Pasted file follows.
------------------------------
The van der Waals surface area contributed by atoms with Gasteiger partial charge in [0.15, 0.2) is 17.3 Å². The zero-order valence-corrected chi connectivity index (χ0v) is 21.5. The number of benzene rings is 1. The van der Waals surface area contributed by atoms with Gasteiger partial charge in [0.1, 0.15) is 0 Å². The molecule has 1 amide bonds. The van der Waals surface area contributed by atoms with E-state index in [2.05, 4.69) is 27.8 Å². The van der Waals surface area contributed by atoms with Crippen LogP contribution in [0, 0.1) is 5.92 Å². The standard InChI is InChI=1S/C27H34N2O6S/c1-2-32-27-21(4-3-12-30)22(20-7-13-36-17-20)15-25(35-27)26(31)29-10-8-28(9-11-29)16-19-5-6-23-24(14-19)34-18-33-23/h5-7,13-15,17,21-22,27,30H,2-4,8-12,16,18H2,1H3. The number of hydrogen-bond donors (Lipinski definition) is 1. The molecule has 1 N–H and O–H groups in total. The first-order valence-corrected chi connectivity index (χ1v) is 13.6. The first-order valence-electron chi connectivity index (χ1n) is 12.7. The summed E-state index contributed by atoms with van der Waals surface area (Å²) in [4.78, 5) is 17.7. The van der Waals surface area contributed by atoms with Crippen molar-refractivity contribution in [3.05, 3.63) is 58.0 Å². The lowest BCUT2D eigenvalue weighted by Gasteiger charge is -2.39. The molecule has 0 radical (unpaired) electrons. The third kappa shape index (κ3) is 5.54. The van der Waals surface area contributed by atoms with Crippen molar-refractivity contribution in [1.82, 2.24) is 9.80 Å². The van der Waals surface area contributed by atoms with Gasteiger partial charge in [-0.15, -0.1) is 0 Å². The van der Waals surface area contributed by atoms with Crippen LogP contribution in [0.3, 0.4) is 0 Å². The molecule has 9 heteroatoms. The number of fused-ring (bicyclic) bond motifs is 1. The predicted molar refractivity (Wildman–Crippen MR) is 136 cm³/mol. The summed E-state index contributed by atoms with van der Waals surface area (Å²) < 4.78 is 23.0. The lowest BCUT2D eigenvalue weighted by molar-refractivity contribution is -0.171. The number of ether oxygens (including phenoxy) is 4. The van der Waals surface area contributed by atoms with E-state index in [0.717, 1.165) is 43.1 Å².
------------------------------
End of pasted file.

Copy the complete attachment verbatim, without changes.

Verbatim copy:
The van der Waals surface area contributed by atoms with Gasteiger partial charge in [0.15, 0.2) is 17.3 Å². The zero-order valence-corrected chi connectivity index (χ0v) is 21.5. The number of benzene rings is 1. The van der Waals surface area contributed by atoms with Gasteiger partial charge in [0.1, 0.15) is 0 Å². The molecule has 1 amide bonds. The van der Waals surface area contributed by atoms with E-state index in [2.05, 4.69) is 27.8 Å². The van der Waals surface area contributed by atoms with Crippen LogP contribution in [0, 0.1) is 5.92 Å². The standard InChI is InChI=1S/C27H34N2O6S/c1-2-32-27-21(4-3-12-30)22(20-7-13-36-17-20)15-25(35-27)26(31)29-10-8-28(9-11-29)16-19-5-6-23-24(14-19)34-18-33-23/h5-7,13-15,17,21-22,27,30H,2-4,8-12,16,18H2,1H3. The number of hydrogen-bond donors (Lipinski definition) is 1. The molecule has 1 N–H and O–H groups in total. The first-order valence-corrected chi connectivity index (χ1v) is 13.6. The first-order valence-electron chi connectivity index (χ1n) is 12.7. The summed E-state index contributed by atoms with van der Waals surface area (Å²) in [4.78, 5) is 17.7. The van der Waals surface area contributed by atoms with Crippen molar-refractivity contribution in [3.05, 3.63) is 58.0 Å². The lowest BCUT2D eigenvalue weighted by Gasteiger charge is -2.39. The molecule has 0 radical (unpaired) electrons. The third kappa shape index (κ3) is 5.54. The van der Waals surface area contributed by atoms with Crippen molar-refractivity contribution in [1.82, 2.24) is 9.80 Å². The van der Waals surface area contributed by atoms with Gasteiger partial charge in [-0.15, -0.1) is 0 Å². The van der Waals surface area contributed by atoms with Crippen LogP contribution in [0.3, 0.4) is 0 Å². The molecule has 9 heteroatoms. The number of fused-ring (bicyclic) bond motifs is 1. The predicted molar refractivity (Wildman–Crippen MR) is 136 cm³/mol. The summed E-state index contributed by atoms with van der Waals surface area (Å²) < 4.78 is 23.0. The lowest BCUT2D eigenvalue weighted by molar-refractivity contribution is -0.171. The number of ether oxygens (including phenoxy) is 4. The van der Waals surface area contributed by atoms with E-state index in [0.717, 1.165) is 43.1 Å².